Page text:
(One other limitation: when the comet is coming toward us from the sun side, it would only be visible on the day side of the planet, probably briefly at sunset/rise like Mercury and Venus. This would limit the number of reference points you could measure it next to.)
#3
09-03-2009, 03:58 PM
 CalMeacham Guest Join Date: May 2000
With the naked eye, can one identify a comet that might impact earth?

Eventually.
#4
09-03-2009, 04:03 PM
 Anne Neville Member Join Date: Jul 2004 Location: Pittsburgh Posts: 11,610
Quote:
 Originally Posted by dracoi With only the naked eye, you would simply draw each night's sky, and note the distance from one star to another using whatever measurements you could make. (For example, you could hold a ruler up and measure distance from nearby stars). I'm not sure of the limits of accuracy on this, but clearly it worked well.
Tycho Brahe, who made some of the best pre-telescopic observations, generally managed to get within 1 arc minute with planetary data. Of course, even if he didn't have a telescope, he did have equipment much more elaborate than holding a ruler up to the sky.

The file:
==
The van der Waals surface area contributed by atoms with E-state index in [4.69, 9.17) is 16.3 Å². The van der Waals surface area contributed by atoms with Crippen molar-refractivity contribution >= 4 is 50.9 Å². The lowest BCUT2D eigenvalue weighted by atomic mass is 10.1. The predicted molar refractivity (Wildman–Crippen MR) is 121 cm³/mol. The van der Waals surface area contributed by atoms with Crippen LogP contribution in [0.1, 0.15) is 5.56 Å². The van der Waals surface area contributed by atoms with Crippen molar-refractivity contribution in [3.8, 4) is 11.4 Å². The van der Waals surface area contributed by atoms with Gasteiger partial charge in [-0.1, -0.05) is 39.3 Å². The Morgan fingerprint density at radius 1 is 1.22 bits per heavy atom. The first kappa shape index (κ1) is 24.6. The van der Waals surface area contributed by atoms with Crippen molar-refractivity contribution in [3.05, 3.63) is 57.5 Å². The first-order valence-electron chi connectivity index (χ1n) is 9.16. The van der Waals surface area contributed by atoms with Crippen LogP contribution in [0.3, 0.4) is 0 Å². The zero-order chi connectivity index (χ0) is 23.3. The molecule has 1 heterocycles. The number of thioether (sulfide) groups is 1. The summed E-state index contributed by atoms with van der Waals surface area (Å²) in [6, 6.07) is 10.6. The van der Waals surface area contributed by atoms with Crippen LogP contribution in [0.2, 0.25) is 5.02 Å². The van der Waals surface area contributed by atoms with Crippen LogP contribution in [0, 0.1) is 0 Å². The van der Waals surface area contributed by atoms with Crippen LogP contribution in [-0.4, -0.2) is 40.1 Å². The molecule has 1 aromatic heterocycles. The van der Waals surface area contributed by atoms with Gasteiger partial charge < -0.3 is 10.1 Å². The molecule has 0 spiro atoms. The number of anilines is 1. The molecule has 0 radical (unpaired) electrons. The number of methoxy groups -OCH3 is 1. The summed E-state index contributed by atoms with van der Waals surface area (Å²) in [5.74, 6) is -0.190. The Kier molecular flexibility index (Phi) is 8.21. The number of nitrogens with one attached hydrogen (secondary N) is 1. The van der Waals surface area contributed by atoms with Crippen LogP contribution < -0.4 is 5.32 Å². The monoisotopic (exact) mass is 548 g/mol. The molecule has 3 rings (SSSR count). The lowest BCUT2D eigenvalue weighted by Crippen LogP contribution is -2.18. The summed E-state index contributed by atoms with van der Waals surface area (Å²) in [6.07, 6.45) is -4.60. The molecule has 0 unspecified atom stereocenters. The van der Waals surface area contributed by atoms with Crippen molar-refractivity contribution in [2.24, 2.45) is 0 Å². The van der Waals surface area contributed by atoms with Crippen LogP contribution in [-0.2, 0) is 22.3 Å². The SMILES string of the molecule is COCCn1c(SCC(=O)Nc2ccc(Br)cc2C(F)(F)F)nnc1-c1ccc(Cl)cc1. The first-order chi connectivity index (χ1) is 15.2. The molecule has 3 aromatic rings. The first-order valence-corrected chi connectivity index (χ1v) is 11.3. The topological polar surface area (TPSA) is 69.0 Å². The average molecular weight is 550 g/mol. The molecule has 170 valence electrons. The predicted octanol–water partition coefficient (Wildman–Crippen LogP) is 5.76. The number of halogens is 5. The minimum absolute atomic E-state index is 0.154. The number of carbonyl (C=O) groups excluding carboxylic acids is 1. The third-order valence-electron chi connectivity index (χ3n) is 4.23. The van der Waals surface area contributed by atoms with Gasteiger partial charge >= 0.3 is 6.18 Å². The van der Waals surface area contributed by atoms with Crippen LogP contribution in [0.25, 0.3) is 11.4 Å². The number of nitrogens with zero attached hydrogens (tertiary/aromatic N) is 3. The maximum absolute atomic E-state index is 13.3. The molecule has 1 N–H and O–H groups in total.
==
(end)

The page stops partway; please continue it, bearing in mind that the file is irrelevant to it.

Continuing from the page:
Edmund Halley, when he predicted that Comet Halley would return, only predicted the year of its next return.
#5
09-03-2009, 04:48 PM
 billfish678 Guest Join Date: Jun 2006
My WAG

Predict an impact with any degree of certainty? Particularly months in advance? Pretty much no.

Predicting way in advance that the comet is going to get pretty darn close and that there is some very small chance it might actually hit the bulls eye? Yes IMO.

You could probably do it just knowing a few things. Knowing the simple rules of planetary (and cometary) motion. Knowing how to draw circles, ellipses, and parabola's (not necessarilly even the math for it, just the tricks for how to draw them by hand).

You probably wouldnt even need the fancy math "real" astronomers would use to predict an impact.

If you gave me a really big drawing surface, I think I could draw out what was going to happen where the accuracy of my eyeball observations was as much of a problem as drawing accuracy.